Originally written on cover32 - Bills  |  Last updated 4/28/15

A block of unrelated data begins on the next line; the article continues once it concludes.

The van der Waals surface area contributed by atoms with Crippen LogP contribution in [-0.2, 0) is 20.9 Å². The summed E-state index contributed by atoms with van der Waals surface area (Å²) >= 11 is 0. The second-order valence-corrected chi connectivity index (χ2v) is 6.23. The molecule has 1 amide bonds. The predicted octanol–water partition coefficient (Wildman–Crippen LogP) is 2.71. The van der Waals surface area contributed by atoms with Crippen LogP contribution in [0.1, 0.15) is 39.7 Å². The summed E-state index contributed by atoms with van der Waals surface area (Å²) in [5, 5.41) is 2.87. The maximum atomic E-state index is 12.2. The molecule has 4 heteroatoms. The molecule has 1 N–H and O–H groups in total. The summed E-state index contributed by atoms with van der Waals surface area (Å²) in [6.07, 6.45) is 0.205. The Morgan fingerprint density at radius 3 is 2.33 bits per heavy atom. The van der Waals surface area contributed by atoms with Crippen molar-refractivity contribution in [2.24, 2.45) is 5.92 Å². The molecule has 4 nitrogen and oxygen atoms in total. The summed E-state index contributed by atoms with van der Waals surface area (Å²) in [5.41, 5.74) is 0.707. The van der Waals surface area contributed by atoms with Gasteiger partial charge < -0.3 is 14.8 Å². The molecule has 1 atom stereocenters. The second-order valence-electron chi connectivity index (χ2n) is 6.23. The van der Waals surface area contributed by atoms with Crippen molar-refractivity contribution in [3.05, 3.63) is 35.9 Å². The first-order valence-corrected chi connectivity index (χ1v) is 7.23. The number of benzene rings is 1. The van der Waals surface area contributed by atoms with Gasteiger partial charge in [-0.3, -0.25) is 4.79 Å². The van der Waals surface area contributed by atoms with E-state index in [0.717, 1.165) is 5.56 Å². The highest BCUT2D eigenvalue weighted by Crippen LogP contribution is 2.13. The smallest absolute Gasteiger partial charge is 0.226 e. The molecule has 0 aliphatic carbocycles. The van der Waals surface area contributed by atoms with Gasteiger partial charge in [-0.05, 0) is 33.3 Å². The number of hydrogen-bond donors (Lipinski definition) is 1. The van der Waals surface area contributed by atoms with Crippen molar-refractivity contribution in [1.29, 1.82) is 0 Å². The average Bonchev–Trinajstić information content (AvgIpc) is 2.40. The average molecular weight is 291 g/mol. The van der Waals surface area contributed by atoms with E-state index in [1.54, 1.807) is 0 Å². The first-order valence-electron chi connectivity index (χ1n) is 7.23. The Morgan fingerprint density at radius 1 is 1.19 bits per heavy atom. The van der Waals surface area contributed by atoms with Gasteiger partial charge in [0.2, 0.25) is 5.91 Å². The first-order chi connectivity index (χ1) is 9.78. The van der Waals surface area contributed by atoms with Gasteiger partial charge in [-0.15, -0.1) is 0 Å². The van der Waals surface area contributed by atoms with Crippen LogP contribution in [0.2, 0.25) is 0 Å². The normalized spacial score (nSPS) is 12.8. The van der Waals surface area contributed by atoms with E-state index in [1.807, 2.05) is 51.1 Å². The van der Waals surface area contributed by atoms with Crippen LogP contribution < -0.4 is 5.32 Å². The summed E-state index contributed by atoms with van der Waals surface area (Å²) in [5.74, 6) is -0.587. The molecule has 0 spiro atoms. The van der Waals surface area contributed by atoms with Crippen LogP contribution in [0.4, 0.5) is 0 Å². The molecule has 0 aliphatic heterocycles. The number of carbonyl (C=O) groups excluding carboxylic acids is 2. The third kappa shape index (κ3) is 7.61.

When the Bills traded up to the 4th pick in this year’s draft to take Clemson wide receiver Sammy Watkins they knew they were taking a talented player. Among all the resident “experts” Watkins is said to be the best wide receiver drafted since AJ Green and Julio Jones, maybe even since Calvin Johnson. Big things are expected from Watkins, and with Mike Williams and Robert Woods both more number 2 then number 1 wide receivers Watkins is expected to be the go to guy right away. My question is twofold, should the Bills go to Watkins right out of the gate and if so what kind of production can we expect in 2014. Rookie wide receivers often take some time to develop; good and even great wide receivers sometimes take years to figure the game out (hello Eric Moulds). To assume Watkins is going to come in and light up the league with a 1,300 yard season seems a bit unrealistic. Just like any wide receiver, a lot of Watkins production will be based on the pieces around him, his offensive line (which looks solid), his running game, his fellow wide receivers (a group that’s about as deep as it’s ever been) and most importantly his QB (?). The biggest factor in Watkins success besides his own skill will be the development of EJ Manuel. If EJ plays like his rookie year it will certainly hinder Watkins production, however all signs out of OTA’s so far is that EJ is continuing to grow as a QB and that offensive coordinator Nathaniel Hackett is liking what he sees so far. Next thing I’d like to take a look at is the production of wide receivers in the first round of the draft over the last 3 years, especially WR’s taken in the top 10 as Watkins was. As I mentioned earlier, just because a player here didn’t have a good rookie season doesn’t mean he’s a bust, also a good rookie year can lead to nothing afterwards (remember Michael Clayton of the Bucs). 2013 NFL Draft Tavon Austin (8th overall to St. Louis) 40 catches 418 yards 4 touchdowns DeAndre Hopkins (27th overall to Houston) 52 catches 802 yards 2 touchdowns Cordarrelle Patterson (29th overall to Minnesota) 45 catches 469 yards 4 touchdowns Overall (average): 46 catches 563 yards 3 touchdowns So last year’s first round (in which none of the players are the caliber of Watkins) basically averaged number 3 type wide receiver numbers. In fairness, Austin and Patterson did both help their teams in the return game but this exercise is focused on receiving numbers. The best rookie season of any wide receiver in the 2013 draft class was 3rd round pick Keenan Allen (taken 2 picks before the Bills selected Marquise Goodwin) who finished with 71 catches 1,046 yards and 8 touchdowns. 2012 NFL Draft Justin Blackmon (5th overall to Jacksonville) 64 catches 865 yards 5 touchdowns Michael Floyd (13th overall to Arizona) 45 catches 465 yards 2 touchdowns Kendall Wright (20th overall to Tennessee) 64 catches 646 yards 4 touchdowns AJ Jenkins (30th overall to San Francisco) 0 catches 0 yards 0 touchdowns Overall (average): 58 catches 659 yards 4 touchdowns For the averages I elected not to count AJ Jenkins in. Jenkins was plain and simple a bust (who was dealt to the Chiefs for Jon Baldwin, another bust). If Jenkins was drafted in the top 15 I would have counted him but since he is really not comparable to Watkins I elected to hold him out. Out of all the wide receivers examined so far, I think Blackmon is the most comparable, not in style of play but in impact. They are both came out as the consensus best receiver in their class, both went to teams with 2nd year Quarterbacks and were both expected to be number 1 wide receivers sooner than later. If Watkins finishes with a similar stat line to Blackmon’s rookie year I would not be surprised. 2011 NFL Draft AJ Green (4th overall to Cincinnati) 65 catches 1,057 yards 7 touchdowns Julio Jones (6th overall to Atlanta) 54 catches 959 yards 8 touchdowns Jon Baldwin (26th overall to Kansas City) 21 catches 254 yards 1 touchdown Overall (average): 47 catches 757 yards 5 touchdowns Let’s choose to take Baldwin out and just focus on Green and Jones (the two receivers that Watkins was compared to most often leading up to the draft in terms of talent). Green and Jones together averaged 60 catches 1,008 yards and 7.5 touchdowns. I think most Bills fans would be pleased with this production. Jones is often compared to Watkins because they both were traded up to get (both with the Browns) and they play similar styles. The difference I see is Jones went to a team that already possessed a Pro Bowl QB in Matt Ryan and a legit number 1 wide receiver in Julio Jones. I see more of a comparison in situations with AJ Green, Green played with a rookie QB in Andy Dalton and was expected to be the number 1 wide receiver from the get go. Just for fun I decided to take a look at Megatron and Larry Fitzgerald’s rookie seasons, knowing that these are two of the best wide receivers in the game. Calvin Johnson (2nd overall to Detroit, 2007) 48 catches 756 yards 4 touchdowns Larry Fitzgerald (2nd overall to Arizona, 2004) 58 catches 780 yards 8 touchdowns We know that Calvin and Larry are two of the best in the game but when you look at their rookie year production you realize that our own Lee Evans out produced them as a rookie. My point being that I think Watkins is going to be great, but I want to temper some rookie expectations. If he ends up putting up the numbers that Calvin Johnson did as rookie I want everyone to understand that the sky is not falling. My guess, I say something in between Justin Blackmon and Julio Jones’ numbers. Make sure to follow Travis Van De Water on Twitter @TVandyH20 and to like and share our cover32 Bills facebook page! You may also be interested in:What can we expect from Sammy Watkins this season?Do the Buffalo Bills have any MVP picks among the biggest sucker bets?Power Rankings: Buffalo Bills receiving corps in bottom half of NFL